OUR drug crime has more than tripled in the past two years.
According to new figures from the Crime Statistics Agency, Campaspe’s drug offences went from 35 in 2014 to 117 last year.
The 234 per cent jump is the highest increase in the state.
Campaspe also recorded the state’s second-highest increase in methamphetamine or ice offences.
Thirty-nine ice offences were recorded last year, compared to just four in 2014 — a staggering 875 per cent increase.
The only area that recorded a bigger rise was Warrnambool with 900 per cent.
Assistant Commissioner Rick Nugent last week told Newscorp that ice cartels are infiltrating rural communities across Victoria and regional towns are now the frontline on the battle against drugs.
With Shepparton and Bendigo flagged as the new ice hotspots in the battle against ice, it won’t be long before Echuca starts to feel the effects.
Campaspe’s Acting Inspector Craig Gaffee said drug use in the community continued to be a significant concern for police.
‘‘The evidence clearly shows that drug harm is not going away and no area is immune,’’ he said.
‘‘Drugs cause harm to a person every time they are consumed, on the user and the user’s family and friends. This damage can also ripple throughout the community, with drug driving, drug-fuelled violence and heightened risk taking.’’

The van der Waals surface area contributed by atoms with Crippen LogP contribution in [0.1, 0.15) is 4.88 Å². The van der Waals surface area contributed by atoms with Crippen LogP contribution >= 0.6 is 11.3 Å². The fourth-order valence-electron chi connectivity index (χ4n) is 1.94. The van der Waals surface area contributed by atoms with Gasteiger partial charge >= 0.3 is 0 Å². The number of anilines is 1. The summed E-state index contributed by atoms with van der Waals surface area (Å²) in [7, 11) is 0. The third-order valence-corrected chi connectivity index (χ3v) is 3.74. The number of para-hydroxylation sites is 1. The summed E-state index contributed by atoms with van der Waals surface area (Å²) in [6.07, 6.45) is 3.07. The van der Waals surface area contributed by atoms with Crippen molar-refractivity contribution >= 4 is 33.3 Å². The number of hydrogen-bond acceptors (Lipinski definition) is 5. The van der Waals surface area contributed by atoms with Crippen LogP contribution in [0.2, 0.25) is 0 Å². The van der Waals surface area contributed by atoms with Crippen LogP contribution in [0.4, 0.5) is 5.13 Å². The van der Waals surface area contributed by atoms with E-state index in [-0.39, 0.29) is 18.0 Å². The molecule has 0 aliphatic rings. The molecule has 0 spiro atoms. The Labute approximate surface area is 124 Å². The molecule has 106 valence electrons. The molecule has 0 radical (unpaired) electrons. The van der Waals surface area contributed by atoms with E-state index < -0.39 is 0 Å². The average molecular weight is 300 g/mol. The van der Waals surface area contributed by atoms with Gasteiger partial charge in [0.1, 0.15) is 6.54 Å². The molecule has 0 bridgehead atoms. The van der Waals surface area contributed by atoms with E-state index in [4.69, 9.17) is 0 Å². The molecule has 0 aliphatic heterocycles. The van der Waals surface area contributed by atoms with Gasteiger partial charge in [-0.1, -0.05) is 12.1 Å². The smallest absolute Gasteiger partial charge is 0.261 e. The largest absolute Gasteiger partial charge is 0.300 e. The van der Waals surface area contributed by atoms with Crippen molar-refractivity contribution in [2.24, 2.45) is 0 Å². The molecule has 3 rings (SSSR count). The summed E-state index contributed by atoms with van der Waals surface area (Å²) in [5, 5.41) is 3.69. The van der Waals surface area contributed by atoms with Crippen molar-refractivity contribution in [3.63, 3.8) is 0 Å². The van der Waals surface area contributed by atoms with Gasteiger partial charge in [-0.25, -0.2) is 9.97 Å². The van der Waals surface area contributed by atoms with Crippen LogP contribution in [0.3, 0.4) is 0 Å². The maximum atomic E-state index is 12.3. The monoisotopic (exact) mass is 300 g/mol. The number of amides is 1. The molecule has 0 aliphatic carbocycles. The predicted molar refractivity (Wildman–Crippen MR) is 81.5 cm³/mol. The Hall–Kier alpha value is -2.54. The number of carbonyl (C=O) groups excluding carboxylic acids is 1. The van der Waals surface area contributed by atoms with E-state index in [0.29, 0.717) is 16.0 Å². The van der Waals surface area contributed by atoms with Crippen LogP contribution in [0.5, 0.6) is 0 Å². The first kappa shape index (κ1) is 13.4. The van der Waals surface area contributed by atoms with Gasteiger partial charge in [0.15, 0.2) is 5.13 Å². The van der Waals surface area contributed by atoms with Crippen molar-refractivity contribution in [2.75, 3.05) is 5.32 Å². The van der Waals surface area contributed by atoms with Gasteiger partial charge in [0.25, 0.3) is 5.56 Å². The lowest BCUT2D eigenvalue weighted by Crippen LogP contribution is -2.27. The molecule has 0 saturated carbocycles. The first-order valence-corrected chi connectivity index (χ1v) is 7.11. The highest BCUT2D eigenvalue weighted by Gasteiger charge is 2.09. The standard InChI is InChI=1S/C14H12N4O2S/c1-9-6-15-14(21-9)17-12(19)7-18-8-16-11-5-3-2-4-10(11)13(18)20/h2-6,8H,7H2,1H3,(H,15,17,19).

To drive down the harm caused by drugs, Insp. Gaffee said police would continue to target drugs that contributed the most harm in the community.
‘‘Education, prevention and early intervention initiatives, along with referrals into treatment to tackle demand, are all vital in addressing the issue of drug harm,’’ he said.
With the Victorian Government providing $195.6 million under the Ice Action Plan launched in 2015, Mental Health Minister Martin Foley said it was working on the issue.
However, Mental Health Shadow Minister Emma Kealy told the Riv not enough was being done to tackle the scourge.
‘‘We’re in the grips of an ice epidemic and stronger action needs to be taken,’’ she said.
‘‘If we were elected, we would look at a three-point plan that would improve education and awareness for younger people ... see improved access to rehabilitation, stronger enforcement ... and better punishments and deterrents.’’
Ms Kealy said the figures showed the drug problem, particularly ice, was obviously growing in Campaspe Shire which was concerning.
‘‘Ice is such a devastating drug and it’s just not good enough that people are having to wait for up to a year for a rehabilitation bed,’’ she said.